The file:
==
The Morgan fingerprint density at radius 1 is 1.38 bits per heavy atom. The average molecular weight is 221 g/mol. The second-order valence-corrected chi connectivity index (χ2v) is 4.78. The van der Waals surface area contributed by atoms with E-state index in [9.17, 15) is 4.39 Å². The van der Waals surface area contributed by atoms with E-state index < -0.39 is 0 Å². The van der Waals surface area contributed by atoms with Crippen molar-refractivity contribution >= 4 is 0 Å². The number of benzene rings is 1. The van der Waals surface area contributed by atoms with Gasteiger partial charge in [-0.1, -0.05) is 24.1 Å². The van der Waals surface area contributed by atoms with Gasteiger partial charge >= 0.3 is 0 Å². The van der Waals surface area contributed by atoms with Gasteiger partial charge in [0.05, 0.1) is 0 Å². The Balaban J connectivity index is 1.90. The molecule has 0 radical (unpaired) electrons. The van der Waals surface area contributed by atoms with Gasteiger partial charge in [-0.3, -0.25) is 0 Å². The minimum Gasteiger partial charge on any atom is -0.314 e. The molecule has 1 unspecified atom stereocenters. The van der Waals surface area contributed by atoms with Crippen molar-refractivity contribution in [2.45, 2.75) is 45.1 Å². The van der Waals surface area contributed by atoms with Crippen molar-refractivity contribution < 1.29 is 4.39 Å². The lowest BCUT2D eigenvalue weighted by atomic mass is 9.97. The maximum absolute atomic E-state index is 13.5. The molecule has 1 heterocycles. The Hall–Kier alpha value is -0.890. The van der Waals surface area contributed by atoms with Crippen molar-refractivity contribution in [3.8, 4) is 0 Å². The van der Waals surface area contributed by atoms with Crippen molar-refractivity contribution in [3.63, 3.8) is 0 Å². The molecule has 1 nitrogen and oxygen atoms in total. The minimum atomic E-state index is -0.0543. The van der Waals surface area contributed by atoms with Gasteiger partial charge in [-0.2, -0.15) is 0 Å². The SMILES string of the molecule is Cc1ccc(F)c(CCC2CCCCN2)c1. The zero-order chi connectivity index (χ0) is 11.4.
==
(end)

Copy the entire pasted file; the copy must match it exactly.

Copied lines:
The Morgan fingerprint density at radius 1 is 1.38 bits per heavy atom. The average molecular weight is 221 g/mol. The second-order valence-corrected chi connectivity index (χ2v) is 4.78. The van der Waals surface area contributed by atoms with E-state index in [9.17, 15) is 4.39 Å². The van der Waals surface area contributed by atoms with E-state index < -0.39 is 0 Å². The van der Waals surface area contributed by atoms with Crippen molar-refractivity contribution >= 4 is 0 Å². The number of benzene rings is 1. The van der Waals surface area contributed by atoms with Gasteiger partial charge in [-0.1, -0.05) is 24.1 Å². The van der Waals surface area contributed by atoms with Gasteiger partial charge >= 0.3 is 0 Å². The van der Waals surface area contributed by atoms with Gasteiger partial charge in [0.05, 0.1) is 0 Å². The Balaban J connectivity index is 1.90. The molecule has 0 radical (unpaired) electrons. The van der Waals surface area contributed by atoms with Gasteiger partial charge in [-0.3, -0.25) is 0 Å². The minimum Gasteiger partial charge on any atom is -0.314 e. The molecule has 1 unspecified atom stereocenters. The van der Waals surface area contributed by atoms with Crippen molar-refractivity contribution in [2.45, 2.75) is 45.1 Å². The van der Waals surface area contributed by atoms with Crippen molar-refractivity contribution < 1.29 is 4.39 Å². The lowest BCUT2D eigenvalue weighted by atomic mass is 9.97. The maximum absolute atomic E-state index is 13.5. The molecule has 1 heterocycles. The Hall–Kier alpha value is -0.890. The van der Waals surface area contributed by atoms with Crippen molar-refractivity contribution in [3.8, 4) is 0 Å². The van der Waals surface area contributed by atoms with Crippen molar-refractivity contribution in [3.63, 3.8) is 0 Å². The molecule has 1 nitrogen and oxygen atoms in total. The minimum atomic E-state index is -0.0543. The van der Waals surface area contributed by atoms with Gasteiger partial charge in [-0.2, -0.15) is 0 Å². The SMILES string of the molecule is Cc1ccc(F)c(CCC2CCCCN2)c1. The zero-order chi connectivity index (χ0) is 11.4.